In Reply to: Come clean posted by ESC on July 06, 2008 at 22:36:
: : : Where does this come from? It is the title of a school book my 9 year old son is reading at the moment. One of the questions at the back is about how the title relates to telling the truth. I have told him that "come clean" means tell the truth, but can't tell him how the saying came about. Any ideas?
: : to make a clean breast of it -- mid to late 18th century. To confess, to own up unreservedly. Come clean, 19th century, the same as "to get it off your chest." From "Cassell's Dictionary of Slang" by Jonathon Green (Wellington House, London, 1998). Page 763.
: : My theory. Most people, when they have told a lie or done something wrong, will feel "heavy hearted." The emotional stress makes their chest hurt. Telling the truth -- or getting it off their chest -- relieves the pressure. Of course, sometimes telling the truth gets the person in trouble. That's the downside.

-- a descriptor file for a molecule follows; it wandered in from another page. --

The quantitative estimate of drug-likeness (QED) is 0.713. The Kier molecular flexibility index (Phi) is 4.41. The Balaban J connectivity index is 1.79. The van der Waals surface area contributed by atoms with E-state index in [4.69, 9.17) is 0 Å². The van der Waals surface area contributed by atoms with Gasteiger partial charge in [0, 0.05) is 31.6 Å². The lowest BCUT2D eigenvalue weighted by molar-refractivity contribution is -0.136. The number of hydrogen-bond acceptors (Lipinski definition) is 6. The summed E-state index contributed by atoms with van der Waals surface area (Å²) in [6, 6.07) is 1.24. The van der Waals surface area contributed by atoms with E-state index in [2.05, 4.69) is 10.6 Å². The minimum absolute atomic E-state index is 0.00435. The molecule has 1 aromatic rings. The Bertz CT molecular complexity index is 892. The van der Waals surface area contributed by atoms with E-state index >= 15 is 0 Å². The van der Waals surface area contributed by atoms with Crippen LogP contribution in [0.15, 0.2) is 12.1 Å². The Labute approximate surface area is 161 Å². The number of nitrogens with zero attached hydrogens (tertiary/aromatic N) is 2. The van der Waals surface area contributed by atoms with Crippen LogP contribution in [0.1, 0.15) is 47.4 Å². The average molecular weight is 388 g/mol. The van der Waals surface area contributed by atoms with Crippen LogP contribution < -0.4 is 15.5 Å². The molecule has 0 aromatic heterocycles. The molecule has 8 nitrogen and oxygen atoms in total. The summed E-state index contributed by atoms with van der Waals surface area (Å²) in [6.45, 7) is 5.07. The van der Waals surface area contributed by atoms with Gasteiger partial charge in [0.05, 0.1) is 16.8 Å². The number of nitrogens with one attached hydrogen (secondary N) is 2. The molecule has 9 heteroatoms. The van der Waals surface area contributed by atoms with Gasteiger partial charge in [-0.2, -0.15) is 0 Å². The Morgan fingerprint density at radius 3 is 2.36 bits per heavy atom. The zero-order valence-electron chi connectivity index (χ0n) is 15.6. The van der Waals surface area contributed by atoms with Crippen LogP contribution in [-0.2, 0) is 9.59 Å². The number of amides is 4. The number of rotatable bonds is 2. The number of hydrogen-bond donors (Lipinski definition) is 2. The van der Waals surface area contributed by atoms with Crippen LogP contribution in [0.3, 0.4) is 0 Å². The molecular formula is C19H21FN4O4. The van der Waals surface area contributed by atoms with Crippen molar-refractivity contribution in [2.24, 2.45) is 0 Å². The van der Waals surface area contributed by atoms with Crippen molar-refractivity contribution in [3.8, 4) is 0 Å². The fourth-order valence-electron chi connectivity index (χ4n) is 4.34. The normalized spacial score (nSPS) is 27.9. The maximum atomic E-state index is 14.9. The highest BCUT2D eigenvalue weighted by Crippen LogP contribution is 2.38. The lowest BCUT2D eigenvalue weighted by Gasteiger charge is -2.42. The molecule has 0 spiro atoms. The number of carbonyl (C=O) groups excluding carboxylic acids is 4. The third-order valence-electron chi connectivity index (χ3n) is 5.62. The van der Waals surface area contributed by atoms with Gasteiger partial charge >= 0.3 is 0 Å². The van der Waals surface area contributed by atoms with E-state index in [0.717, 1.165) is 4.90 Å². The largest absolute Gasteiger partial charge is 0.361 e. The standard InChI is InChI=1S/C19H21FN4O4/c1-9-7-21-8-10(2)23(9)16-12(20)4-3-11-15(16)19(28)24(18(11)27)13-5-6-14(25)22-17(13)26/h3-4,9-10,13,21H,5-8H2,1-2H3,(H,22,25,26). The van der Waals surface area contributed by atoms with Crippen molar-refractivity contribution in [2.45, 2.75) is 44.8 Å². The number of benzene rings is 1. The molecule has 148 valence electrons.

: Looks like Ms. Ammer agrees with me.
: make a clean breast of something -- To make a full confession. The word "breast" here is a synonym for "heart," long considered the seat of private emotion and, by extension, secrets. Shakespeare referred to cleansing one's bosom in Macbeth (5:3). The current cliche dates from the early eighteenth century. From "Facts on File Dictionary of Cliches," second edition, edited by Christine Ammer, Checkmark Books, New York, 2006. age 261.
Or - as an alternative to the "heavy hearted" theory - could it also be the assocaiton of sin with dirt? So to "make a clean breast of it" is to cleanse your heart of that dirty lie. Pamela